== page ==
Alex Heeney reviews Chantal Akerman’s moving cinematic essay: a tribute to her mother, a holocaust survivor, and a subtle exploration of Jewish “suitcase-ready” culture.
Two minutes into the first Skype conversation between Chantal Akerman and her mother “Maman” in No Home Movie, I was a goner. Maman lights up at the sight of her daughter’s face and the sound of her daughter’s voice. It’s clear from every smile, every gesture, that there’s great love and warmth between them. I’ve never seen love expressed so purely on camera.
The scene is a change of pace from the film’s opening, which is alienating and even trying: four nonstop minutes of watching a fragile tree blowing in the wind. It may be a bit overkill as a symbol for resilience, but Akerman is teaching us patience. Most of the film’s images take time to find resonance. Eventually, they devastate.
The film is mostly set inside Maman’s large and empty Brussels apartment. Maman has accumulated many possessions, but there are few people in her life. Maman’s only surviving relatives are her two daughters and some cousins in the United States. When Akerman shoots the apartment’s empty rooms and hallways, occasionally with Maman in frame, small and near the back, we feel the absence of family.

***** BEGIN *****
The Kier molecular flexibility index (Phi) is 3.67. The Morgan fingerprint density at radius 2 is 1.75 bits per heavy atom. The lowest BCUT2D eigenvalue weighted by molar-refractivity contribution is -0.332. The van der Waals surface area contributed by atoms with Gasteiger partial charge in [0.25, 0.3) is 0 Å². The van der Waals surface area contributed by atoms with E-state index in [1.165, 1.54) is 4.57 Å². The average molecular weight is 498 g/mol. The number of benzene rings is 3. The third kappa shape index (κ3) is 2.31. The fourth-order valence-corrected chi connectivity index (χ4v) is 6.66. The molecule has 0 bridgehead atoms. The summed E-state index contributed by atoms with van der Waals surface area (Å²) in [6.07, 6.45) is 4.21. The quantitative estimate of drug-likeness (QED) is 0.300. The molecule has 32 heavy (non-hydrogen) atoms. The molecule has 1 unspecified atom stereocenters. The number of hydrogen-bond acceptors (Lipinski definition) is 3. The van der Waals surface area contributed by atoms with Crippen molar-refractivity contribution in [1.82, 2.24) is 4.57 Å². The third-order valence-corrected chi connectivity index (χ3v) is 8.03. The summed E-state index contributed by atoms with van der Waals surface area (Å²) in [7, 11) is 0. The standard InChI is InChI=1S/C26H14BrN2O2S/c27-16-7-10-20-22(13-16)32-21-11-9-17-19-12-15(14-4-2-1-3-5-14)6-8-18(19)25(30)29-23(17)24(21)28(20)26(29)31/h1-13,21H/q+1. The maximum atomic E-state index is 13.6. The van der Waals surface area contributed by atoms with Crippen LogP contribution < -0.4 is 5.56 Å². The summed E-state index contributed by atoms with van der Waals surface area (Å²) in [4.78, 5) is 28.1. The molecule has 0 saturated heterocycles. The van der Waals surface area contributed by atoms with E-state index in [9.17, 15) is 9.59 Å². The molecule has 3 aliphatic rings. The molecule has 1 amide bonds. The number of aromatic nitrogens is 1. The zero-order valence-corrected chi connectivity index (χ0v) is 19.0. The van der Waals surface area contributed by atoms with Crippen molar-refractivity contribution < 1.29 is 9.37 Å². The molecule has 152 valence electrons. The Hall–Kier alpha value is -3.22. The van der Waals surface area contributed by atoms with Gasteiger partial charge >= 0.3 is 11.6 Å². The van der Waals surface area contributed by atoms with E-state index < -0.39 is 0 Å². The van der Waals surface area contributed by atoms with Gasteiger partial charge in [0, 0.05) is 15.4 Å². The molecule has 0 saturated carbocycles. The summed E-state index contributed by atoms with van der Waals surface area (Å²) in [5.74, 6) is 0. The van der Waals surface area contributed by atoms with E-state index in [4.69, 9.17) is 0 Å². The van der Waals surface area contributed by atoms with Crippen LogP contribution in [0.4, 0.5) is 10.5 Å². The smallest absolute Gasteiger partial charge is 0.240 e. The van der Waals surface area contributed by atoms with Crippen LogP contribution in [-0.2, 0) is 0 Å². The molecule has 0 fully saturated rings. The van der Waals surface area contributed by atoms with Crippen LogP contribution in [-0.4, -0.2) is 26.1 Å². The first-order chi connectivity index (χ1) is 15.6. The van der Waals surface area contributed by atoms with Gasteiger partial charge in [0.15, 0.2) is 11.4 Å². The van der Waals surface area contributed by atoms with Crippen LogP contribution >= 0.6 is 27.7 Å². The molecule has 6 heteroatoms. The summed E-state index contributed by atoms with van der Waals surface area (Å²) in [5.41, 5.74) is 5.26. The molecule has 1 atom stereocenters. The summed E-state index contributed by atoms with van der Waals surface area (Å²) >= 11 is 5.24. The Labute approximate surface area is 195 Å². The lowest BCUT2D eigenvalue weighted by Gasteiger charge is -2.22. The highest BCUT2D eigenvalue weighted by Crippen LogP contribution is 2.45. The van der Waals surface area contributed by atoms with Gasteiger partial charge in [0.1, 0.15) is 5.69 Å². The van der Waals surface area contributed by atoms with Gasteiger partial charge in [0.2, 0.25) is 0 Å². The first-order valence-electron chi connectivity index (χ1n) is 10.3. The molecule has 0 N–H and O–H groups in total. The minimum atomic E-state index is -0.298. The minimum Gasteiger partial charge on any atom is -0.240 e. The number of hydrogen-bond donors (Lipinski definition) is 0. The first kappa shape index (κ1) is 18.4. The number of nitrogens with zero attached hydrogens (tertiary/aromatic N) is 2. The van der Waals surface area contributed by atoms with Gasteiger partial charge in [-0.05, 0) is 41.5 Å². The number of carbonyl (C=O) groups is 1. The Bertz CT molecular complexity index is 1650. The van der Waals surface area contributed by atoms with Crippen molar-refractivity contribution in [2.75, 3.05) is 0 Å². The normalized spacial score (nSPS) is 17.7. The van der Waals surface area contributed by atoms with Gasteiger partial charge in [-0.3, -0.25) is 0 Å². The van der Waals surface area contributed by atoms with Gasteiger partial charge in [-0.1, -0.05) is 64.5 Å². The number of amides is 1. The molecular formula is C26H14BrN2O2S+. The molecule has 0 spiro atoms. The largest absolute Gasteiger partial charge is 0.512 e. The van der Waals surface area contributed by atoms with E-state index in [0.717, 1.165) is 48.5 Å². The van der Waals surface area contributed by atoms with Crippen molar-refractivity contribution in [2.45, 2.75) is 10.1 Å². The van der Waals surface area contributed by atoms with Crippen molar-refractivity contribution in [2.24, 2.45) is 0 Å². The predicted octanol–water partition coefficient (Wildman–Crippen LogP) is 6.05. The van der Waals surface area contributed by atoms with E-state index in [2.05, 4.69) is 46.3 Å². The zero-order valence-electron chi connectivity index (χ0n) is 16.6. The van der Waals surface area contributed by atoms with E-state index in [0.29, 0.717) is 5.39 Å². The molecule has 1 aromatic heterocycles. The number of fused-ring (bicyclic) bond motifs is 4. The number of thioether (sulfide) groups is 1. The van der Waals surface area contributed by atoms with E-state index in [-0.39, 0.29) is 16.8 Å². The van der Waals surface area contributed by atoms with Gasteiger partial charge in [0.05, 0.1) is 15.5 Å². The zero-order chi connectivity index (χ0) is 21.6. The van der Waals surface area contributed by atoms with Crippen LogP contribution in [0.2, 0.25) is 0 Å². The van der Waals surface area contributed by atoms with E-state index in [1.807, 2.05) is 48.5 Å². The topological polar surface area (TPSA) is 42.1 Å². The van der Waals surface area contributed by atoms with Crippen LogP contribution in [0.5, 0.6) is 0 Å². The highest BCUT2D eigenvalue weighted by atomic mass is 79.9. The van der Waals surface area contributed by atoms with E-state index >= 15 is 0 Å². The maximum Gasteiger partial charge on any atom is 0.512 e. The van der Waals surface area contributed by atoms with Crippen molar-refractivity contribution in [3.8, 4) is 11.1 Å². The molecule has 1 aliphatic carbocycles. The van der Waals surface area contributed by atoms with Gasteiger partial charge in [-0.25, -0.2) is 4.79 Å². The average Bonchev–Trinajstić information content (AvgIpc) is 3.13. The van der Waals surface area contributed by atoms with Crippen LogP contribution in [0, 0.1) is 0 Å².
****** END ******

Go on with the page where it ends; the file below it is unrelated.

For Akerman, her mother’s apartment is a home base, a regular and comforting stop on her travels. Though Maman is always enthusiastic to see her daughter, she has started to slow down, growing increasingly frail with age. The spectre of an empty apartment looms in the film. The space will be devoid of meaning, no longer a “home”, when Maman is gone.
As a Jew, Akerman’s feeling of homelessness is magnified because of the diaspora and the constant threat of persecution: as Simon Schama puts it, it’s a “suitcase ready” culture. For thousands of years, Jews were persecuted, treated as foreigners or second class citizens wherever they settled. It’s not just that Maman’s apartment will lose its warmth once she passes, but that Maman’s death will leave Chantal unmoored, without further ties to her family and past.